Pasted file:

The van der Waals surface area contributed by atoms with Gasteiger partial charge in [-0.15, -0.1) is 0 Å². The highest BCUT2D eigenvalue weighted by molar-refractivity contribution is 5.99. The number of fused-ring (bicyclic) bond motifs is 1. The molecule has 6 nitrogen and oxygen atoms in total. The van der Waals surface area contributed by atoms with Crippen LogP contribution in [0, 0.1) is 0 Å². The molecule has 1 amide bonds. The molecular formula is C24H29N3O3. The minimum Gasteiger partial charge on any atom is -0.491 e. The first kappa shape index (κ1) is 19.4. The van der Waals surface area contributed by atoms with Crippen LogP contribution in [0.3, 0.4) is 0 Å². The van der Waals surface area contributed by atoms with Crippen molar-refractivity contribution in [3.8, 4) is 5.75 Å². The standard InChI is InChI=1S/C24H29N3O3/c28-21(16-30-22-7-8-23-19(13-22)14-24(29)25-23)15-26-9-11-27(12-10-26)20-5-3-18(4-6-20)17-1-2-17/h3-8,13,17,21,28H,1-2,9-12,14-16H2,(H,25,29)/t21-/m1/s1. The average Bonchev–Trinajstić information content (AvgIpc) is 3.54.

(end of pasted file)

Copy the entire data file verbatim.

The van der Waals surface area contributed by atoms with Gasteiger partial charge in [-0.15, -0.1) is 0 Å². The highest BCUT2D eigenvalue weighted by molar-refractivity contribution is 5.99. The number of fused-ring (bicyclic) bond motifs is 1. The molecule has 6 nitrogen and oxygen atoms in total. The van der Waals surface area contributed by atoms with Crippen LogP contribution in [0, 0.1) is 0 Å². The molecule has 1 amide bonds. The molecular formula is C24H29N3O3. The minimum Gasteiger partial charge on any atom is -0.491 e. The first kappa shape index (κ1) is 19.4. The van der Waals surface area contributed by atoms with Crippen LogP contribution in [0.3, 0.4) is 0 Å². The van der Waals surface area contributed by atoms with Crippen molar-refractivity contribution in [3.8, 4) is 5.75 Å². The standard InChI is InChI=1S/C24H29N3O3/c28-21(16-30-22-7-8-23-19(13-22)14-24(29)25-23)15-26-9-11-27(12-10-26)20-5-3-18(4-6-20)17-1-2-17/h3-8,13,17,21,28H,1-2,9-12,14-16H2,(H,25,29)/t21-/m1/s1. The average Bonchev–Trinajstić information content (AvgIpc) is 3.54.